Too bad stupidity isn’t a capital crime. And good thing the Miami area is so peaceful that these so-called law enforcement officers and mindless security guards don’t have actual crime to combat!

  21. Mike July 14, 2010 at 4:32 am #

    We are faced with the similar laws in the UK regarding some sensitive buildings that may be targets for a terrorist attack. So we have a ridiculous situation where photographers with long lenses and professional looking equipment are likely to be stopped and questioned as to their motives. The reasons for adopting this approach is to deter the reconnoitering of targets by terrorists. This does not stop the hundreds and thousands of tourists snapping away with small compacts – which of course is the way i suspect any terrorist would work to avoid suspicion. In your particular case I have to say you were somewhat naive in your approach, basically you pissed them off – in the standoff there was only going to be one winner.It’s all about communication and if you had used a little common sense & made contact with the right people at the top of the tree explaining your intentions then i’m sure this would have been greeted with a greater degree of sympathy.

  22. Michael July 21, 2010 at 5:51 am #

    Wow, that is something. I hope you are able to ride again in the future. I am an armature when it comes to photography. I remember when my home town river was rising and some flood waters were appearing around. And I decided to take some historical pictures of the event. One of the officers of the town saw me and asked a few questions. I answered them and he let me continue on. At the time it was an Sony Alpha 100. Only reason I got that was because it was compatible with the Minolta zoom lenses that I had. I don’t do commercial, nor any other. Just a hobby that I enjoy.

  23. Kyle Healy July 22, 2010 at 7:01 am #

    Here is a very interesting article from a town in England. This 16 year old freelance photographer was frogmarched and push down some steps after taking photos of a military parade!! The 16 year old stood up for himself well!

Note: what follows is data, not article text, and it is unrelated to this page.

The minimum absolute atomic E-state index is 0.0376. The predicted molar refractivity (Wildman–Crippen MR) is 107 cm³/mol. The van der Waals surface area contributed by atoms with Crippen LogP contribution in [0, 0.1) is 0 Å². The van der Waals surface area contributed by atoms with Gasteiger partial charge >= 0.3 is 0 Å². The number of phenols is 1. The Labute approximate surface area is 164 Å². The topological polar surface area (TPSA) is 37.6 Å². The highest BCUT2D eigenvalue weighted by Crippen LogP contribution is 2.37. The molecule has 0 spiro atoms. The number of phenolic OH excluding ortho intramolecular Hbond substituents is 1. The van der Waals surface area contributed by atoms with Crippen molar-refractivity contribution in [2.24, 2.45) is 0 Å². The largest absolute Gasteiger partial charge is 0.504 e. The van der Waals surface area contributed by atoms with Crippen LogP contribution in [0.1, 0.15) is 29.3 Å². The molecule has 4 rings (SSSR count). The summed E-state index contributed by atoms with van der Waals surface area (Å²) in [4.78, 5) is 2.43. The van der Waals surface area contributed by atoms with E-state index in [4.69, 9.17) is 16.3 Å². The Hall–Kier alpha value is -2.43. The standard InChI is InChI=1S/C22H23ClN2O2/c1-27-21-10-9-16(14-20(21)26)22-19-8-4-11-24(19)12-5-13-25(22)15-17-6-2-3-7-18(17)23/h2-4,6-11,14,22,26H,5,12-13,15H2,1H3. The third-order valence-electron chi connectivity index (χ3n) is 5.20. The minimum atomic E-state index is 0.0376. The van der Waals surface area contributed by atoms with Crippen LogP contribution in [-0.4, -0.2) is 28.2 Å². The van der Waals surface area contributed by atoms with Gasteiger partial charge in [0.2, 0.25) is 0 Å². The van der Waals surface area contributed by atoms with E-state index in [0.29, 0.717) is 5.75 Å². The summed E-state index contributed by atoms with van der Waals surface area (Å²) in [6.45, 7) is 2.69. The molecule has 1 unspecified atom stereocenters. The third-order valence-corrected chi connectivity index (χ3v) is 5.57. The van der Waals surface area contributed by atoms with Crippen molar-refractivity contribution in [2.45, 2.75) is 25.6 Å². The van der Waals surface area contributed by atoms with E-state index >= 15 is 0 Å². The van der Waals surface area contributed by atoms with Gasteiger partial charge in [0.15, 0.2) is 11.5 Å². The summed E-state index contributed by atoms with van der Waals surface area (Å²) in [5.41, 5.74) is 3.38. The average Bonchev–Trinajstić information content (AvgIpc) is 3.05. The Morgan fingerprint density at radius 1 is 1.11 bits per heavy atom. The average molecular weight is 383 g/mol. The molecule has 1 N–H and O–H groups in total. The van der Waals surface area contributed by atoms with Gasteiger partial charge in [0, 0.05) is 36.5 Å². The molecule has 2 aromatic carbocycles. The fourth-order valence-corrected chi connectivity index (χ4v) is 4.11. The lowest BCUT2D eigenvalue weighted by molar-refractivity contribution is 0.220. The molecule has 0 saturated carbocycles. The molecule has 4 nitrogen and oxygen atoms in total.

http://www.amateurphotographer.co.uk/news/Photographer_in_police_picture_ban_sparks_Met_probe_update_945am_news_299627.html

  24. Sam July 28, 2010 at 4:27 am #

    You are truly a defender of American’s rights. And by that I mean God you are a loser. Are you really serving a purpose here? Is the biggest problem facing America our lack of photographic ability at train stations? Let’s wait for a family member of yours to be killed in a terrorist attack and see how you feel about the importance of security measures.

  25. Mikko July 30, 2010 at 10:25 am #

    @Sam i see that you are using the old terrorist card

  26. Joe July 30, 2010 at 3:54 pm #

    Mikes July 14th post sums it up but to take it further, the whole point of these clowns project was to provoke. People take photos all day long on the Metrorail without incident.

    When you stand arround the station in a group with professional equipment, the guards will take notice and inquire. It is not till then that these band of monkeys provoke the guards and then threaten to enter the Metrorail to perform questionable activities.

    Rather than wasting everyone’s time they should tour the stations to see that all the tourists are getting all the shots they want and need without incident.

    Stop this stupidity of playing with the guards and do something useful!!!!!

  27. Tomas August 10, 2010 at 1:19 pm #

    I will love to know the outcome of this, Guys, did you sue the Miami Dade, the security company?

  28. Stretch Ledford August 14, 2010 at 5:03 pm #

    Hi, Tomas. I’ve been out of the country, but Carlos Miller has continued to press this issue in Miami. See his latest report here, and thanks for your interest: http://carlosmiller.com/2010/08/09/photo-protest-at-miami-dade-metrorail-a-rousing-success/

  29. Stretch Ledford November 27, 2010 at 6:20 pm #

    Greetings, all. I have posted an update to the Miami-Dade Metro situation here: http://stretchphotography.com/blog/?p=399

    Read it. Tweet it. Live it.

    :)

    Thanks.

  30. jimSmith March 25, 2011 at 2:09 pm #

    great job guys…. this shows that the average cop is nothing but a common thug that has been given great powers, but without the responsibility that comes with it. You would think that with the crime rate and insurance fraud(Miami on of highest in the nation) they would have more important things to do; however, keep in mind that if you would have been alone or without a camera things would have been completely different… you probably would have been arrested in a second

  31. Dirtbag April 29, 2014 at 9:32 am #

    I worked on the Rail…..and I would slap that fucking camera out your face…..fuck you….want to hard time someone for working…..go argue with the Suits….come down and sweat a boot…..who is working….